This song is by English rapper, Juice Aleem (sounds like Jerusalem) and it is from his Wicked Scientist Mix. Reminiscent of the visuals of early Hip Hop & Rap video, it was partly inspired by an old VHS and TDK tape footage. Not only does Aleem use mystical elements in his song, but also the video contains Andinkra symbols of the Akan people (indigenous West African group).
In light of the recent controversy over the Dutch Magazine, Jackie’s ignorant article on Rihanna, in which she was called “de niggabitch” (reminiscent of the term “negro wench“), I decided to give my two cents on how I feel about the word. When I was younger, I was completely against the use of the word. I thought that it should never be said, either with the “er” or the “a.” However, I have realized now that it much more complicated than simply not saying it and I can understand both sides. There is not a clear answer to how to use the word.
I understand those who are against the use of the word. It was a word that was used against black people; a word that was meant to degrade them. N***er was one of the last words a black person might hear before they were lynched or murdered. The word was probably a bastardization of “negro,” which means black, a word that was labeled as bad. I agree that the over-usage of it does desensitize us in some ways and changing the word slightly does fully negate that cultural memory.
However, I understand the other side as well. Since it is a word used against us, we have the right to take it back for ourselves and only for ourselves. I find it very irritating when other races wonder why they can’t say a word that we say because that statement shows a lack of cultural sensitivity and historical knowledge. My question for them is why do you want to say it so much when it is not about you. With globalization and commercialization, the cultural and historical context is often lost and without someone to educate other cultures inside and outside of America about it, nuanced discussions are hindered.
For example, the changing of the ending of the word from “er” to “a.” The story of the “signifying monkey” is often mentioned as an important part of black culture and language development. We like to play on words and often that play on words is how we deal with our situations. One of the jazz musicians who influenced rap music was Cab Calloway. Cab Calloway put together the Hepster’s Dictionary and it shows black cultural use of metaphors, double meanings, and other figurative language skills (“bad” equals good). From that viewpoint, it is easy to see why some of us find it okay to change the word to have a different meaning, but only within our own cultural context (the intention seems different from people within our own group versus people outside of it).
Moreover, I often feel that some of us are blaming ourselves by saying that we need to stop saying the word for others to stop saying it. It is a naive viewpoint. In the past, whatever we did, whether it was act more like the dominant group or act more like our own cultural group, did not change how others viewed us. It should not be solely our responsibility to make others respect us when the problem did not start with us. Often when people use that excuse of us saying the word, too, it seems like a cop out to avoid any accountability or questioning of themselves.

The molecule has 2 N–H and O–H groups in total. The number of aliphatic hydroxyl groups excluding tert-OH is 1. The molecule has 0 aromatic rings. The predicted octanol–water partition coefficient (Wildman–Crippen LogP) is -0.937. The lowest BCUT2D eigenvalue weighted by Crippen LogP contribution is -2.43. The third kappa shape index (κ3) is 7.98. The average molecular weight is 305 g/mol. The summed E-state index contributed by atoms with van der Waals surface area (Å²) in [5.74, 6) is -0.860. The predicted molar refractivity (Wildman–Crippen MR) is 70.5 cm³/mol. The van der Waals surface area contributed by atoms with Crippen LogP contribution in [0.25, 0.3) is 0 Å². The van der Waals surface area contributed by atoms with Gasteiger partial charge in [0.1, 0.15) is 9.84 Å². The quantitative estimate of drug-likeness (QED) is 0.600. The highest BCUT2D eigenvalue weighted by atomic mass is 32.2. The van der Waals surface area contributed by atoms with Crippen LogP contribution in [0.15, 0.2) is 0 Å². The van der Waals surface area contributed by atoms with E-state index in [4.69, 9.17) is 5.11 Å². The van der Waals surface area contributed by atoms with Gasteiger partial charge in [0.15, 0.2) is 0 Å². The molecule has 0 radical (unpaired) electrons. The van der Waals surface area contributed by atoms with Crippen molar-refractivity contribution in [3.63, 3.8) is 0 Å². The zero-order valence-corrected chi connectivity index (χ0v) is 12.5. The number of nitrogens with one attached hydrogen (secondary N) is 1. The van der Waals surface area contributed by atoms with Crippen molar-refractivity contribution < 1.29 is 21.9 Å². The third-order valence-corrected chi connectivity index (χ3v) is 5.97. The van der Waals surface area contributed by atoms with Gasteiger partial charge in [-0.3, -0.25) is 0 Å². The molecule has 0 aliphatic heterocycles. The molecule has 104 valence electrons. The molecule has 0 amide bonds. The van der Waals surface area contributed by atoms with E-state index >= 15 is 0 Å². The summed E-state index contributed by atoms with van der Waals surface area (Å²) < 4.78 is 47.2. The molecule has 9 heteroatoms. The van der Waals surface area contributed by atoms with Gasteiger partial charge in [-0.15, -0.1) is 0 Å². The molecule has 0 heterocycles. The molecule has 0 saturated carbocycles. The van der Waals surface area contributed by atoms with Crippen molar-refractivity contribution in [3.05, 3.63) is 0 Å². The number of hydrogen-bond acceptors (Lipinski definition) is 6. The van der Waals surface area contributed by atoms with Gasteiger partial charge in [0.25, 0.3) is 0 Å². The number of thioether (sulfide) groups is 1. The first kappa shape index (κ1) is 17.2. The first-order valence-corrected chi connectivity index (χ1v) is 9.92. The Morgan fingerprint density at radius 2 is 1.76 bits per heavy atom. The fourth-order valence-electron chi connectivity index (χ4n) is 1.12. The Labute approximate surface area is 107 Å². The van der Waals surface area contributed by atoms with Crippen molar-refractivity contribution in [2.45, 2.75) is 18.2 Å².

Declaring the word dead or saying that we should not say it at all, sweeps that history under the rug. Earlier this year, a huge uproar over the removal of the n-word from Mark Twain’s Huckleberry Finn was all over the news. What was the point of removing the word from the book? It is a part of history and the best way to handle it is to have dialogue about it and educate others about it. Censoring the word is not going to stop others from thinking it, and believing the prejudiced views that created the word.
I have mentioned mambo a few times on this blog and this will be another one. Did you know that the word for the high priestess in Haitian Voodoo is mambo? Mambo, which means “important words, matters, etc” or “conversation with the gods,” in the Central African language of Kikongo, is also used for the name of the Cuban music and dance. In addition to those usages, mambo is a greeting in Swahili (“how are things”) and “king” in the Zimbabwean Shona language. It may also be related to “Mumbo Jumbo” or “Mambo Jambo,” which came from the Mandingo word “Maamajomboo.” “Maamajombo” (“mamagyombo) meant “a magician who makes the troubled spirits of ancestors go away,” and was a name for a masked dancer in a religious ceremony. Later it was used in the 18th century for the name of a West African god. Several of these languages are part of the Bantu language family, which explains why the word shows up in them.
The above clip is from the documentary, When the Spirits Dance Mambo, which was produced by Afro-puerto Rican author Marta Moreno Vega. The documentary is named after the book of the same name. For more on West African deities in the Americans, read Denise Oliver Velez’s article on Daily Kos.
Mayda Del Valle- Mami’s Making Mambo
Revolution: From the latin words, re + volvere, volgere, which means to roll back, turn back around or return.